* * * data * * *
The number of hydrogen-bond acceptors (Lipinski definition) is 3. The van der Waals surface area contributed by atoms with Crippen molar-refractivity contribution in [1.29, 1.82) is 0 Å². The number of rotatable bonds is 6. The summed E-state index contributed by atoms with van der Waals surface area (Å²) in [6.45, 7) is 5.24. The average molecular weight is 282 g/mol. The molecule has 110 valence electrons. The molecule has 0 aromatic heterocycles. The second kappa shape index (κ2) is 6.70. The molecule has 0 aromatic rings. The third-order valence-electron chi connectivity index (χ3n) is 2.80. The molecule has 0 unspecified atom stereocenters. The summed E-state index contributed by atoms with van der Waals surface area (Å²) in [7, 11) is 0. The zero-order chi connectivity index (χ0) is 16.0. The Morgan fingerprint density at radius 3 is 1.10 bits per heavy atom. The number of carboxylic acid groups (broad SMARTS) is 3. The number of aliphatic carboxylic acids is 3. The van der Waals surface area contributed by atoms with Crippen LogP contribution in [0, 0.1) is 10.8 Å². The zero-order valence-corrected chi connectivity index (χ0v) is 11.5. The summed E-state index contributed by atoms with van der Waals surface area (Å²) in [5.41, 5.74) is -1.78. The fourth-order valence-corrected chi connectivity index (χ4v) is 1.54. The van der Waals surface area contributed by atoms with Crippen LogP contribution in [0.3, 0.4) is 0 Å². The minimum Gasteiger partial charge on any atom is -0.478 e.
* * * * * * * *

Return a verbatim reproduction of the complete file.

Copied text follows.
The number of hydrogen-bond acceptors (Lipinski definition) is 3. The van der Waals surface area contributed by atoms with Crippen molar-refractivity contribution in [1.29, 1.82) is 0 Å². The number of rotatable bonds is 6. The summed E-state index contributed by atoms with van der Waals surface area (Å²) in [6.45, 7) is 5.24. The average molecular weight is 282 g/mol. The molecule has 110 valence electrons. The molecule has 0 aromatic heterocycles. The second kappa shape index (κ2) is 6.70. The molecule has 0 aromatic rings. The third-order valence-electron chi connectivity index (χ3n) is 2.80. The molecule has 0 unspecified atom stereocenters. The summed E-state index contributed by atoms with van der Waals surface area (Å²) in [7, 11) is 0. The zero-order chi connectivity index (χ0) is 16.0. The Morgan fingerprint density at radius 3 is 1.10 bits per heavy atom. The number of carboxylic acid groups (broad SMARTS) is 3. The number of aliphatic carboxylic acids is 3. The van der Waals surface area contributed by atoms with Crippen LogP contribution in [0, 0.1) is 10.8 Å². The zero-order valence-corrected chi connectivity index (χ0v) is 11.5. The summed E-state index contributed by atoms with van der Waals surface area (Å²) in [5.41, 5.74) is -1.78. The fourth-order valence-corrected chi connectivity index (χ4v) is 1.54. The van der Waals surface area contributed by atoms with Crippen LogP contribution in [0.3, 0.4) is 0 Å². The minimum Gasteiger partial charge on any atom is -0.478 e.